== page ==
Economy

Who is Really on Food Stamps?

May 21st 2015

By:
Sarah Gray

There are around 46.5 million Americans -- 23 million households -- on food stamps, formally known as Supplemental Nutrition Assistance Program (SNAP) benefits, according to the U.S. Department of Agriculture. These food stamp recipients often serve as the punching bag of political rhetoric and take the brunt of restrictive legislation -- legislation which only serves to limit their benefits and add stigma.

"I don't want to make Black people's lives better by giving them somebody else's money," former Sen. Rick Santorum (R-P.A.) said of welfare recipients in 2012. "I want to give them the opportunity to go out and earn the money."

“If you’re able-bodied, you should be willing to work,” former House Majority Leader Eric Cantor (R-Va.) said about a proposal to cut SNAP back in 2013.

Others claim that SNAP recipients are buying luxury food items with their benefits, which has been the impetus behind two recent restrictive bills in Missouri and Wisconsin.

"I have seen people purchasing filet mignons and crab legs with their EBT cards," Missouri State Rep. Rick Brattin (R) explained to the Washington Post. "When I can't afford it on my pay, I don't want people on the taxpayer's dime to afford those kinds of foods either." Brattin proposed Missouri's law.

But are these common tropes true? Are food stamp recipients the non-working group we hear about? Turns out they're not: SNAP recipients include some of the most vulnerable members of our society.

Who is actually receiving SNAP benefits?

For starters, the majority of food stamp recipients are white. Data from the USDA released in 2013 showed the breakdown of SNAP recipients: 40.2 percent are white, 25.7 percent are Black, 10.3 percent of recipients are Hispanic, 2.1 percent are Asian, and 1.2 percent of SNAP recipients are Native American.

According to a USDA report of the 2012 fiscal year, 82 percent of SNAP recipients were in poverty.

That same report found that nearly 45 percent of food stamp recipients were children under the age of 18, which according to NBC News is around 20 million children. At some point in their lives half of U.S. children will be fed with food stamps. It was also found that nine percent of recipients were elderly (over 60-years-old), and 10 percent were non-elderly disabled adults. (The organization SNAP to Health, puts these figures even higher.)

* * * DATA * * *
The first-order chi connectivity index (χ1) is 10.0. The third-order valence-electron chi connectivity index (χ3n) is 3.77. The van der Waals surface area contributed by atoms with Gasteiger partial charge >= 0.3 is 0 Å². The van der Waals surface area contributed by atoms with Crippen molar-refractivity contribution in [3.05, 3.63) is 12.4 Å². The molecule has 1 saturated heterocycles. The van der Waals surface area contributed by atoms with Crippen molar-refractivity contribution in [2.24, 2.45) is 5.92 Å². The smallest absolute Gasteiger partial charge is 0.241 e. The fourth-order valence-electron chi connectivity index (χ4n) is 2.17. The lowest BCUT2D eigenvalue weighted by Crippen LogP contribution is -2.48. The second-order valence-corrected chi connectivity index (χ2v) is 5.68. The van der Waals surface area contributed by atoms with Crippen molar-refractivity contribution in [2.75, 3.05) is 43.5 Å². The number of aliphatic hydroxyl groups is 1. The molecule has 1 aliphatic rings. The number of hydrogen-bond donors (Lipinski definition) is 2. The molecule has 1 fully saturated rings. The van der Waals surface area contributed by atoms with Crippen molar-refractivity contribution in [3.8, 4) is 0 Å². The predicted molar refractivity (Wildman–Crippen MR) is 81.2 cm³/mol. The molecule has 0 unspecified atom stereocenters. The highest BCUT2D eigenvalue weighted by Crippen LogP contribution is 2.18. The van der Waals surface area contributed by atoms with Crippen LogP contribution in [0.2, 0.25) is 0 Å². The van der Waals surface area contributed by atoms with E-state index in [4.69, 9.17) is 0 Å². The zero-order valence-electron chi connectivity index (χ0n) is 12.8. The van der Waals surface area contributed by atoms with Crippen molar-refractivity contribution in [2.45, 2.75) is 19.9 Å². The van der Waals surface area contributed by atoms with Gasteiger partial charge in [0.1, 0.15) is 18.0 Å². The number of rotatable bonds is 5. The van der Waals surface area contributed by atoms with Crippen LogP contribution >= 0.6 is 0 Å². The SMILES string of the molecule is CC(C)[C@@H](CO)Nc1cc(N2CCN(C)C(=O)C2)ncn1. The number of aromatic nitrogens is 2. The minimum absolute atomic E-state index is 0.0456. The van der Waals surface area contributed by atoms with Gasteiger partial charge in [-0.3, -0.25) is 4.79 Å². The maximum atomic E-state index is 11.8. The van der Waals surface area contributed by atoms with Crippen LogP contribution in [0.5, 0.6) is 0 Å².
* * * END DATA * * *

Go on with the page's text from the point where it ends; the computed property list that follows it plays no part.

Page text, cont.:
USDA

For those adults who are not disabled, without children, and are between the ages of 18-49, SNAP benefits are very restricted. "Nondisabled nonelderly adults living in households without children can receive benefits only if they work or participate in qualifying work-related activities," the USDA explains. "With certain exceptions, those who do not meet these work requirements are restricted to three months of SNAP benefits in any 36-month period."

Also, back in 2012, nearly one-third of households on food stamps (31 percent) had an income, meaning that someone in the family was working, but was still eligible for SNAP. To qualify for SNAP you must be " at or below 130% of the Federal Poverty Level," according to SNAP to Health, and you are only allowed to have up to "$2,250 in countable resources, such as a bank account, or $3,250 in countable resources if at least one person is age 60 or older, or is disabled," according to the USDA.

"At least forty percent of all SNAP beneficiaries live in a household with earnings," SNAP to Health explains. "In fact, the majority of SNAP households do not receive cash welfare benefits (around 10% receive cash welfare), with increasing numbers of SNAP beneficiaries obtaining their primary source of income from employment."

Many who work below the minimum wage utilize government benefits. According to the University of California, Berkeley Labor Center, low wages cost American taxpayers $152.8 billion per year in benefits.

In terms of SNAP recipients eating luxury food like lobster, an article from Huffington Post reports that just 3 percent of survey respondents on SNAP had eaten shellfish during the previous day.

This infographic from Christine Batten of the Community Food & Justice Coalition provides a good breakdown of SNAP:

Christine Batten/Community Food & Justice Coalition

Who is not on SNAP?

People not receiving SNAP benefits include those who do not qualify for the program -- if you are not in the income bracket, or qualify as disabled or elderly. Applicants can apply at a city or state office, and in most cases you must do an in-person interview. (See the USDA eligibility page for specifics and a guide to see if you qualify). Around 25 percent of people who do qualify for SNAP do not participate in the program.

There is also a misconception that undocumented immigrants are on SNAP. Undocumented immigrants are not eligible for food stamps. Documented immigrants are eligible, however, they are only able to receive SNAP after living in the states for five years.